Also, the component apportionment “MWAA model” (Multi-Wavelength Absorption Analyzer model) was applied to the dataset. It was less sensitive to the instrument and the number of wavelengths, whereas significant differences in the determination of the absorption Ångström exponent for brown carbon were found (up to 22 %).
Light-absorbing aerosols are of great interest because of their effects: they provide a positive radiative forcing at a global scale (IPCC, 2013) and can affect visibility at a local scale (see e.g. Valentini et al., 2018, for estimates in Milan).
Black carbon (BC) and brown carbon (BrC) are major light-absorbing aerosol species. They differ both in the extent of light absorption per mass and its wavelength dependence (Bond et al., 2013; Laskin et al., 2015). Furthermore, BC is a primary component and it is emitted in every incomplete combustion process. An important primary source of BrC is wood burning (e.g. Lack et al., 2013; Lu et al., 2015; Saleh et al., 2014; Washenfelder et al., 2015); recently, other possible sources of BrC have also been reported, e.g. BrC formation by secondary processes (Liu et al., 2015; Kumar et al., 2018). Mineral dust is another light absorber. At mid-latitudes, its contribution is generally episodic and related to desert dust transport episodes (e.g. Fialho et al., 2005).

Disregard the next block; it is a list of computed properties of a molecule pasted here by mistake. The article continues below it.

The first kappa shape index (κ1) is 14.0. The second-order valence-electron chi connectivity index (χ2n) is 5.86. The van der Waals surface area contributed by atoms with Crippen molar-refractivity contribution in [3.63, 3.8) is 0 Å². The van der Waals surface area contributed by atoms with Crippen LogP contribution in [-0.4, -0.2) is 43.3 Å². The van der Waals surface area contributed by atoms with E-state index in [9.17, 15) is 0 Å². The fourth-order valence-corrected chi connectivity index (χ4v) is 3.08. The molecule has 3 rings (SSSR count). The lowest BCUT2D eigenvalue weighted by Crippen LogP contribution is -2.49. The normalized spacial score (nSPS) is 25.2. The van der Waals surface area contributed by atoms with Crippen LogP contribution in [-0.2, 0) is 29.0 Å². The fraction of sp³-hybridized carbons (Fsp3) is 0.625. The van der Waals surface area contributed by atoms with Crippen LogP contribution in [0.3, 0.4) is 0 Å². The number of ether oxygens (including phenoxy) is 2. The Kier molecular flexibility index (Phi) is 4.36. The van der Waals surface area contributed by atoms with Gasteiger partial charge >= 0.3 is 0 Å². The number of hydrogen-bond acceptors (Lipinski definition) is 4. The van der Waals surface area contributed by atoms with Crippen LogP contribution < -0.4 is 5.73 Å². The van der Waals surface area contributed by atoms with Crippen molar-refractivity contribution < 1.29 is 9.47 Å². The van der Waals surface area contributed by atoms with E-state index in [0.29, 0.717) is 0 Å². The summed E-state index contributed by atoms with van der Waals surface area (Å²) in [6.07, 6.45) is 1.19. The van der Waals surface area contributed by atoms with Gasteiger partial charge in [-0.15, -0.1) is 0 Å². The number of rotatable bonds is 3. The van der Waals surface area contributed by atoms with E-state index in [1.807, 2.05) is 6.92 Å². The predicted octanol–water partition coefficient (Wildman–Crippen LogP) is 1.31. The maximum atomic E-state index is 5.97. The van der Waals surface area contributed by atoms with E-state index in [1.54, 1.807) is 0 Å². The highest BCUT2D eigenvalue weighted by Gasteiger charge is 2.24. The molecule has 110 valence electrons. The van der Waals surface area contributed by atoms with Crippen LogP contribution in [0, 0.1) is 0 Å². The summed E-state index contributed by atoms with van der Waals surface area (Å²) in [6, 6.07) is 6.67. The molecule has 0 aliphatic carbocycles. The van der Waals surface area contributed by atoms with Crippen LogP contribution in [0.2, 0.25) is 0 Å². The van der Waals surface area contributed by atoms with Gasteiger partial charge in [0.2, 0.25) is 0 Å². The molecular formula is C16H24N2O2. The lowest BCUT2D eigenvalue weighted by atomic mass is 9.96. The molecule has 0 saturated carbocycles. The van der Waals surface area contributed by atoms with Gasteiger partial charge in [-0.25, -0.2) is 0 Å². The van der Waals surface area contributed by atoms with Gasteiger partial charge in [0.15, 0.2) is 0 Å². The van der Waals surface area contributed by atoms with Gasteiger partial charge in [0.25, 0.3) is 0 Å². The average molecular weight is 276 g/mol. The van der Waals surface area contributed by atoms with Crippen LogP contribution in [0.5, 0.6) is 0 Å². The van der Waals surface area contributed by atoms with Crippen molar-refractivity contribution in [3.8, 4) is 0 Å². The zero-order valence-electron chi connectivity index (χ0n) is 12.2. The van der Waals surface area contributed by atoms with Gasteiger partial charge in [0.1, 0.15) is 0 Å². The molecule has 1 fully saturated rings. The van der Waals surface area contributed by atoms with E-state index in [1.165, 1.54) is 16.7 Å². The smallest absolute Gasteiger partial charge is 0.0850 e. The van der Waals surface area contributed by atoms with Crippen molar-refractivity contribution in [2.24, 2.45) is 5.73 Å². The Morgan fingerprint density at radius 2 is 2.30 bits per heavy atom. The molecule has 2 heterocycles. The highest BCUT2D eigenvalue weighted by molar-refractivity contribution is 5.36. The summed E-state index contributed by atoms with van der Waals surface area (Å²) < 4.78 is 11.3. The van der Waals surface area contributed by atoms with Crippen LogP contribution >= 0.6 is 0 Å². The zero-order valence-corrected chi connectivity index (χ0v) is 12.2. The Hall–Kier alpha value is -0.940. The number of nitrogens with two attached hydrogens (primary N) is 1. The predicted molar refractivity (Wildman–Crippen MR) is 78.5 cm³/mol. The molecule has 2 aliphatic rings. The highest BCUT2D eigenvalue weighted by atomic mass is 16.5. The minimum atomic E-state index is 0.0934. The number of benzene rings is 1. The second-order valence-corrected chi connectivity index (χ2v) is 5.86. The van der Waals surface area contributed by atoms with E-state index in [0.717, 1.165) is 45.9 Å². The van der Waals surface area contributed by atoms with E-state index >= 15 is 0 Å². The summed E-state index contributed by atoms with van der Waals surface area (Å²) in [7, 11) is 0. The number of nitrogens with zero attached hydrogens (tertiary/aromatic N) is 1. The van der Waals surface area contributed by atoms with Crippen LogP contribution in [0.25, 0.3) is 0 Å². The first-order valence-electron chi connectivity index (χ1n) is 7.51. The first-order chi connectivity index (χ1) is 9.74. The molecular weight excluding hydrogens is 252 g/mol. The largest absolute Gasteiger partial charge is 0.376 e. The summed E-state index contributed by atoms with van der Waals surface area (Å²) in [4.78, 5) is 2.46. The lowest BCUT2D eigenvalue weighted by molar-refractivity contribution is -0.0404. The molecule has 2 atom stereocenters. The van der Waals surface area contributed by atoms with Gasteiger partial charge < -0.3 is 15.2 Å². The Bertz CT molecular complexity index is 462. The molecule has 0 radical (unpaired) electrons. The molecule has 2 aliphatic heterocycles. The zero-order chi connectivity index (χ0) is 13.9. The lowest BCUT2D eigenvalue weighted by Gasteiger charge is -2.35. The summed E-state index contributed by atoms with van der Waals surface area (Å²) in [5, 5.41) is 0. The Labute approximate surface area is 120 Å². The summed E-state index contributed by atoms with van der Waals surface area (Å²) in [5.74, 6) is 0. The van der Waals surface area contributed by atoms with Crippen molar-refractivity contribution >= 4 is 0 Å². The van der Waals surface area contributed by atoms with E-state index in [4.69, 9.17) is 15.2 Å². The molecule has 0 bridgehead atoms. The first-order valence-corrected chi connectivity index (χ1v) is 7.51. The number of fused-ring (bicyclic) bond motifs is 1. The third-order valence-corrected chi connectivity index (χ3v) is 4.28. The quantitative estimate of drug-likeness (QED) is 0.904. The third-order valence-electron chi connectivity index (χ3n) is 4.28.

Thus, aerosol absorption properties at different wavelengths are of interest not only to better characterise the interaction with solar radiation but also as inputs to models for optical source apportionment using the Aethalometer model (Sandradewi et al., 2008a) and for the identification of BC and BrC contribution to the absorption coefficient (component apportionment) using e.g. the Multi-Wavelength Absorption Analyzer model (MWAA model; Massabò et al., 2015). Nevertheless, it must be recalled that particle absorption properties depend on particle size, composition, and the mixing state. It is noteworthy that neither reference instruments (Bond et al., 2013; Moosmüller et al., 2009; Petzold et al., 2013) nor reference materials (Baumgardner et al., 2012) exist for the measurement of the aerosol absorption coefficient (babs). Thus, babs measurement and apportionment are still burning open issues in aerosol science.